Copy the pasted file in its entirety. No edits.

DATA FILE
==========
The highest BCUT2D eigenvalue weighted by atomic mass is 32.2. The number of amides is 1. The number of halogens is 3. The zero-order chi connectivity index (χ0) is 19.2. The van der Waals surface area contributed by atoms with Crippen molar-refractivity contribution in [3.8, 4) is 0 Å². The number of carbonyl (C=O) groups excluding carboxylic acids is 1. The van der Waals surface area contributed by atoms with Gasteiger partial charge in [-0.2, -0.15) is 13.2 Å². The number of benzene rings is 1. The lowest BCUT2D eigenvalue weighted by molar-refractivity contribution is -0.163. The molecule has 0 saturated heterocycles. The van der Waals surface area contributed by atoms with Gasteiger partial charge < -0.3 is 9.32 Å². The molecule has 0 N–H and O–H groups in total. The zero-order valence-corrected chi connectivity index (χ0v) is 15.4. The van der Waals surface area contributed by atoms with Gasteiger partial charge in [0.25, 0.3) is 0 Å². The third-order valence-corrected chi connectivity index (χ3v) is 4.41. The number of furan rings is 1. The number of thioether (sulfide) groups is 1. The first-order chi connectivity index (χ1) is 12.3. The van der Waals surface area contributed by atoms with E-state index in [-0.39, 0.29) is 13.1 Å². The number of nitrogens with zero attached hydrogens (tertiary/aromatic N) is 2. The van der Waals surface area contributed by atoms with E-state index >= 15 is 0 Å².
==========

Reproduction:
The highest BCUT2D eigenvalue weighted by atomic mass is 32.2. The number of amides is 1. The number of halogens is 3. The zero-order chi connectivity index (χ0) is 19.2. The van der Waals surface area contributed by atoms with Crippen molar-refractivity contribution in [3.8, 4) is 0 Å². The number of carbonyl (C=O) groups excluding carboxylic acids is 1. The van der Waals surface area contributed by atoms with Gasteiger partial charge in [-0.2, -0.15) is 13.2 Å². The number of benzene rings is 1. The lowest BCUT2D eigenvalue weighted by molar-refractivity contribution is -0.163. The molecule has 0 saturated heterocycles. The van der Waals surface area contributed by atoms with Gasteiger partial charge < -0.3 is 9.32 Å². The molecule has 0 N–H and O–H groups in total. The zero-order valence-corrected chi connectivity index (χ0v) is 15.4. The van der Waals surface area contributed by atoms with Gasteiger partial charge in [0.25, 0.3) is 0 Å². The third-order valence-corrected chi connectivity index (χ3v) is 4.41. The number of furan rings is 1. The number of thioether (sulfide) groups is 1. The first-order chi connectivity index (χ1) is 12.3. The van der Waals surface area contributed by atoms with E-state index in [-0.39, 0.29) is 13.1 Å². The number of nitrogens with zero attached hydrogens (tertiary/aromatic N) is 2. The van der Waals surface area contributed by atoms with E-state index >= 15 is 0 Å².